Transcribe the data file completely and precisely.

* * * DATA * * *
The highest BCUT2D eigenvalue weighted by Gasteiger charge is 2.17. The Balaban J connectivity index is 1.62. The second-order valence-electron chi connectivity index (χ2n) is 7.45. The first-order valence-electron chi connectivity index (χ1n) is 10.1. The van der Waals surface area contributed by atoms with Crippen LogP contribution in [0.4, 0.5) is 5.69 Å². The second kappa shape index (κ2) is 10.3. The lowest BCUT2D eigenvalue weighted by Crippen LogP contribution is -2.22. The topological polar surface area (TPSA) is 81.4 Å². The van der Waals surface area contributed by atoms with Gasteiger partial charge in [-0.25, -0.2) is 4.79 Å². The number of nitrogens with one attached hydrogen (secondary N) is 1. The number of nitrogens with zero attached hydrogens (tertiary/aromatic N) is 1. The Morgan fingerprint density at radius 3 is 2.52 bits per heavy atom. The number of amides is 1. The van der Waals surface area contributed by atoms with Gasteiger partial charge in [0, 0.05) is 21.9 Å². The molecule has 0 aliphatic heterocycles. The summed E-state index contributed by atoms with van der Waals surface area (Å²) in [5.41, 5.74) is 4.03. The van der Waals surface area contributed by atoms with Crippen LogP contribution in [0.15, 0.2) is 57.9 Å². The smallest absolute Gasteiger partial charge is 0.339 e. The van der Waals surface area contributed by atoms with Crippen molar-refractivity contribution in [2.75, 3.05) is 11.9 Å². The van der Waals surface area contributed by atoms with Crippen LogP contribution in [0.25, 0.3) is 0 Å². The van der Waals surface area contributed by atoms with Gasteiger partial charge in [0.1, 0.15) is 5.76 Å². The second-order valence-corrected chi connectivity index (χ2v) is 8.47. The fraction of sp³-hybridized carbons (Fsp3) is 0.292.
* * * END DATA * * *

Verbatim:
The highest BCUT2D eigenvalue weighted by Gasteiger charge is 2.17. The Balaban J connectivity index is 1.62. The second-order valence-electron chi connectivity index (χ2n) is 7.45. The first-order valence-electron chi connectivity index (χ1n) is 10.1. The van der Waals surface area contributed by atoms with Crippen LogP contribution in [0.4, 0.5) is 5.69 Å². The second kappa shape index (κ2) is 10.3. The lowest BCUT2D eigenvalue weighted by Crippen LogP contribution is -2.22. The topological polar surface area (TPSA) is 81.4 Å². The van der Waals surface area contributed by atoms with Gasteiger partial charge in [-0.25, -0.2) is 4.79 Å². The number of nitrogens with one attached hydrogen (secondary N) is 1. The number of nitrogens with zero attached hydrogens (tertiary/aromatic N) is 1. The Morgan fingerprint density at radius 3 is 2.52 bits per heavy atom. The number of amides is 1. The van der Waals surface area contributed by atoms with Gasteiger partial charge in [0, 0.05) is 21.9 Å². The molecule has 0 aliphatic heterocycles. The summed E-state index contributed by atoms with van der Waals surface area (Å²) in [5.41, 5.74) is 4.03. The van der Waals surface area contributed by atoms with Crippen LogP contribution in [0.15, 0.2) is 57.9 Å². The smallest absolute Gasteiger partial charge is 0.339 e. The van der Waals surface area contributed by atoms with Crippen molar-refractivity contribution in [2.75, 3.05) is 11.9 Å². The van der Waals surface area contributed by atoms with Crippen LogP contribution in [0.25, 0.3) is 0 Å². The van der Waals surface area contributed by atoms with Gasteiger partial charge in [0.1, 0.15) is 5.76 Å². The second-order valence-corrected chi connectivity index (χ2v) is 8.47. The fraction of sp³-hybridized carbons (Fsp3) is 0.292.